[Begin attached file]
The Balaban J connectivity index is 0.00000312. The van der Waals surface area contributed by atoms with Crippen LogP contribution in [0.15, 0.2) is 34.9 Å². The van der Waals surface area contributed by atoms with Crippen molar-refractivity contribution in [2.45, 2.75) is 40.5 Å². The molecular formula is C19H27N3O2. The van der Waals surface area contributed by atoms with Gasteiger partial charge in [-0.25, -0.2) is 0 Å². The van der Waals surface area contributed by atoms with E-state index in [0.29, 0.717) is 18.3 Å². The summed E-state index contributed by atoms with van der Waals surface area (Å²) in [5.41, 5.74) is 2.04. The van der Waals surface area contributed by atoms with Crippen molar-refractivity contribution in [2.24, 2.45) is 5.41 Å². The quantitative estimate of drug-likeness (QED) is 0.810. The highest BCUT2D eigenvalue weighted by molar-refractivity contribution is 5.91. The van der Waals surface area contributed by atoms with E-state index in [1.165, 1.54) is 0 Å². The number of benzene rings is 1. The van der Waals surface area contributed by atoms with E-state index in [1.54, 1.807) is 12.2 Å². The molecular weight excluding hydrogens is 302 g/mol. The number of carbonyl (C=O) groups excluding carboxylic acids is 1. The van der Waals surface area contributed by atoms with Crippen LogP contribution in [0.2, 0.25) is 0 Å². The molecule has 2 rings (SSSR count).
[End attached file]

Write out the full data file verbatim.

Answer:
The Balaban J connectivity index is 0.00000312. The van der Waals surface area contributed by atoms with Crippen LogP contribution in [0.15, 0.2) is 34.9 Å². The van der Waals surface area contributed by atoms with Crippen molar-refractivity contribution in [2.45, 2.75) is 40.5 Å². The molecular formula is C19H27N3O2. The van der Waals surface area contributed by atoms with Gasteiger partial charge in [-0.25, -0.2) is 0 Å². The van der Waals surface area contributed by atoms with E-state index in [0.29, 0.717) is 18.3 Å². The summed E-state index contributed by atoms with van der Waals surface area (Å²) in [5.41, 5.74) is 2.04. The van der Waals surface area contributed by atoms with Crippen molar-refractivity contribution in [2.24, 2.45) is 5.41 Å². The quantitative estimate of drug-likeness (QED) is 0.810. The highest BCUT2D eigenvalue weighted by molar-refractivity contribution is 5.91. The van der Waals surface area contributed by atoms with E-state index in [1.165, 1.54) is 0 Å². The number of benzene rings is 1. The van der Waals surface area contributed by atoms with E-state index in [1.54, 1.807) is 12.2 Å². The molecular weight excluding hydrogens is 302 g/mol. The number of carbonyl (C=O) groups excluding carboxylic acids is 1. The van der Waals surface area contributed by atoms with Crippen LogP contribution in [0.2, 0.25) is 0 Å². The molecule has 2 rings (SSSR count).